Customer Experience Exercise: Dissect Complex Transactions


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How many
times have you found yourselves discussing some customer experience
issue, only to have someone say, “such a small percentage of our
customers try to do that,” or “that’s not a typical situation.” So, you
agree that it’s not that important. But what if it were important? What
if customers only do easy transactions because it’s too hard to do
complex ones?

What would happen if you dissected
all the “edge cases” and the “one-offs” and discovered that the
complexities that stymie customers (and break your processes) share
common characteristics? That’s exactly what “smart customizers” do.
They don’t just make it easy for customers to custom-design simple
things; they take into account the difficult things that many customers
need to do occasionally or that a few customers want to do a lot.

For example, customers may want to pay for different parts of an order
with different payment types, or change a part of a complex
configuration, or get guarantees about availability of critical
components—even those being delivered by third-parties. When you
realize that these one-offs aren’t really one-off, but are patterns of
needs that are driven by the complexity of the context in which
customers find themselves, you can begin to design your solutions to be
more flexible, yet still low-cost and simple to configure.

The best way to wrap your mind around this concept of designing to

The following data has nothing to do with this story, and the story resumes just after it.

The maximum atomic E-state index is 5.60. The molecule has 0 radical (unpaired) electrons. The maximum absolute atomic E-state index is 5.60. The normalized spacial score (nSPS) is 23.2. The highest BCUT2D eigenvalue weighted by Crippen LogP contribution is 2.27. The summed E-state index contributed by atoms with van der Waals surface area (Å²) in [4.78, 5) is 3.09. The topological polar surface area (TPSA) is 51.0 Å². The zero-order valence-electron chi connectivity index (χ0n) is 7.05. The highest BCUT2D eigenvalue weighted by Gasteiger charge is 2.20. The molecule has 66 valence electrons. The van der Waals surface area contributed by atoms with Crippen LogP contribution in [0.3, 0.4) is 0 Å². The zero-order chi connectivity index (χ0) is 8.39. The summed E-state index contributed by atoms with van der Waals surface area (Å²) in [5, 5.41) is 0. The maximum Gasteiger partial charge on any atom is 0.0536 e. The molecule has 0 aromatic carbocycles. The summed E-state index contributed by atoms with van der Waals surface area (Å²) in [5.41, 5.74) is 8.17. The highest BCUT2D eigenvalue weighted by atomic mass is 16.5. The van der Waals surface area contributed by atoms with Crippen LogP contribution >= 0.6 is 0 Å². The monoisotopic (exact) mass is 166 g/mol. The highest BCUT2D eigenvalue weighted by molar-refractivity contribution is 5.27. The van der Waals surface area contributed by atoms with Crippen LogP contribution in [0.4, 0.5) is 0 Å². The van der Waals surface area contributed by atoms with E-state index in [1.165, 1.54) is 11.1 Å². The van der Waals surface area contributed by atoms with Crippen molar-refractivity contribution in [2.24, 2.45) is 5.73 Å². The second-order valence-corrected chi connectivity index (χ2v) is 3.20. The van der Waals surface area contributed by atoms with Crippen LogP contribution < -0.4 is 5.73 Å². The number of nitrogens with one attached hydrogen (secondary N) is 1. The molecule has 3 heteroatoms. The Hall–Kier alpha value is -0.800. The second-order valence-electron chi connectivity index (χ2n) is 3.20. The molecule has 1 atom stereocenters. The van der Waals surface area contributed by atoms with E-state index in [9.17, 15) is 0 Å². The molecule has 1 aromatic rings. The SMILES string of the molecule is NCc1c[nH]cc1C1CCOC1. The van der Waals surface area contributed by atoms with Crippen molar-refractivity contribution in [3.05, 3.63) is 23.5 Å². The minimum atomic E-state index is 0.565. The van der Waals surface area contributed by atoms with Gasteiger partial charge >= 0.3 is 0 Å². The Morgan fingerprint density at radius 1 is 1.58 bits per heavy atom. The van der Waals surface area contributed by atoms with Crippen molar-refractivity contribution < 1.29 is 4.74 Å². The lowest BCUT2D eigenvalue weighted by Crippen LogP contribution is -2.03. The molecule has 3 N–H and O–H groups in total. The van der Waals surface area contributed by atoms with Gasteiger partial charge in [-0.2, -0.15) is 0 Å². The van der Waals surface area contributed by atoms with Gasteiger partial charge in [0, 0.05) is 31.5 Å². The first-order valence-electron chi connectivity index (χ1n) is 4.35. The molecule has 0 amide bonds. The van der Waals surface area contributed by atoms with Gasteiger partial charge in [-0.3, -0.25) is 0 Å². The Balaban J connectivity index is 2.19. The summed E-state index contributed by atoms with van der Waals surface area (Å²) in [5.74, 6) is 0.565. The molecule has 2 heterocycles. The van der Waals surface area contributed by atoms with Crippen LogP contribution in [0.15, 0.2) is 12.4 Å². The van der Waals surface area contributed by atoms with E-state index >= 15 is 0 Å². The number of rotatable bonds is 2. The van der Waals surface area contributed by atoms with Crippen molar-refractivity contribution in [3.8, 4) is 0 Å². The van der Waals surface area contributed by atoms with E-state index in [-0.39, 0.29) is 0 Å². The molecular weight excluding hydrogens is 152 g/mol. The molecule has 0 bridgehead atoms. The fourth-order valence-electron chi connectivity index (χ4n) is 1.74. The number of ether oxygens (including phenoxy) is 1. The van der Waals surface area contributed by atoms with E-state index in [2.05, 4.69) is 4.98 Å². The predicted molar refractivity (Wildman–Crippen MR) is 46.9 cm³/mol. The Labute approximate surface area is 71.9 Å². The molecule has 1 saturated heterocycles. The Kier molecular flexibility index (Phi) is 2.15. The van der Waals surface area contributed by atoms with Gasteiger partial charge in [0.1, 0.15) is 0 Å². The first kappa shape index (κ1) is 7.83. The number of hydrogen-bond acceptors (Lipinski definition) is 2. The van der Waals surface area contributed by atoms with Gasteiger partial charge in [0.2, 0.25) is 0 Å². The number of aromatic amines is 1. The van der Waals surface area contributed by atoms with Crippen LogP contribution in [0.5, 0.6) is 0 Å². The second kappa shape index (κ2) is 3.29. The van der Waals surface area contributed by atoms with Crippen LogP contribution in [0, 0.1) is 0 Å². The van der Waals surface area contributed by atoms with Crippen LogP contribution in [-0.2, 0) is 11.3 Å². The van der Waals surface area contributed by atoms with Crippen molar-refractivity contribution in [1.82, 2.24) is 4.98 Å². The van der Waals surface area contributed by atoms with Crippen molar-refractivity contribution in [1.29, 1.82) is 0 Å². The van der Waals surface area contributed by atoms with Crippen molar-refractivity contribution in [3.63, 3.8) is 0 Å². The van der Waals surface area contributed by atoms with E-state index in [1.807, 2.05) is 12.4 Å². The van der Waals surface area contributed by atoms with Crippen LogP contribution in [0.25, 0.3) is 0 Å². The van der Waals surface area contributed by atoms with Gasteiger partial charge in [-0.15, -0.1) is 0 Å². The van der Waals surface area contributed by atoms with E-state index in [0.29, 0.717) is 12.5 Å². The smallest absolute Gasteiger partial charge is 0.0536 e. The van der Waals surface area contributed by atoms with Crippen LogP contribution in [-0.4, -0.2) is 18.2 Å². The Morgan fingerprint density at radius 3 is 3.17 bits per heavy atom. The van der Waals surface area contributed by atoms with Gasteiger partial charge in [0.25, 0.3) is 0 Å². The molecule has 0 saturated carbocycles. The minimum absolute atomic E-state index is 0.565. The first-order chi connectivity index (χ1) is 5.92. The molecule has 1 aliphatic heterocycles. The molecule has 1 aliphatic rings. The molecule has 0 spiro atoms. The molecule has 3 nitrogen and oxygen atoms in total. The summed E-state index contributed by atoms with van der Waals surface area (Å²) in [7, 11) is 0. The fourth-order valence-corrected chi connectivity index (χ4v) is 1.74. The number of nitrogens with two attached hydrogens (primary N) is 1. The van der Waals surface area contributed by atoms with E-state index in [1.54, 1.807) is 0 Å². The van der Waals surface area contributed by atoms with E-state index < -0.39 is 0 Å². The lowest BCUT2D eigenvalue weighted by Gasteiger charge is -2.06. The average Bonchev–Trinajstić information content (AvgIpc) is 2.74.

accommodate exceptions is to take a look at a complex transaction that
you’ve probably done yourself—a multi-city business and family trip.
Take a look at what’s involved. Then ask yourself, “what if we designed
our processes to handle these kinds of subtle, but real customer
requirements?” Wouldn’t your firm be a lot easier to do more business
with? Wouldn’t you attract customers who had particularly valuable,
complex transactions?

The Not So Friendly Route to Flying the Skies
Lessons Learned from Customers’ Moments of Truth in Multi-Leg Travel Planning
By Ronni T. Marshak, Sr. VP and Sr. Consultant, April 1, 2010

Republished with author's permission from original post.

Ronni Marshak
Patricia Seybold Group
Ronni Marshak co-developed Patricia Seybold Group's Customer Scenario® Mapping (CSM) methodology with Patricia Seybold and PSGroup's customers. She runs the CSM methodology practice, including training, certification, and licensing. She identifies, codifies, and updates the recurring patterns in customers' ideal scenarios, customers' moments of truth, and customer metrics that she discovers across hundreds of customer co-design sessions.


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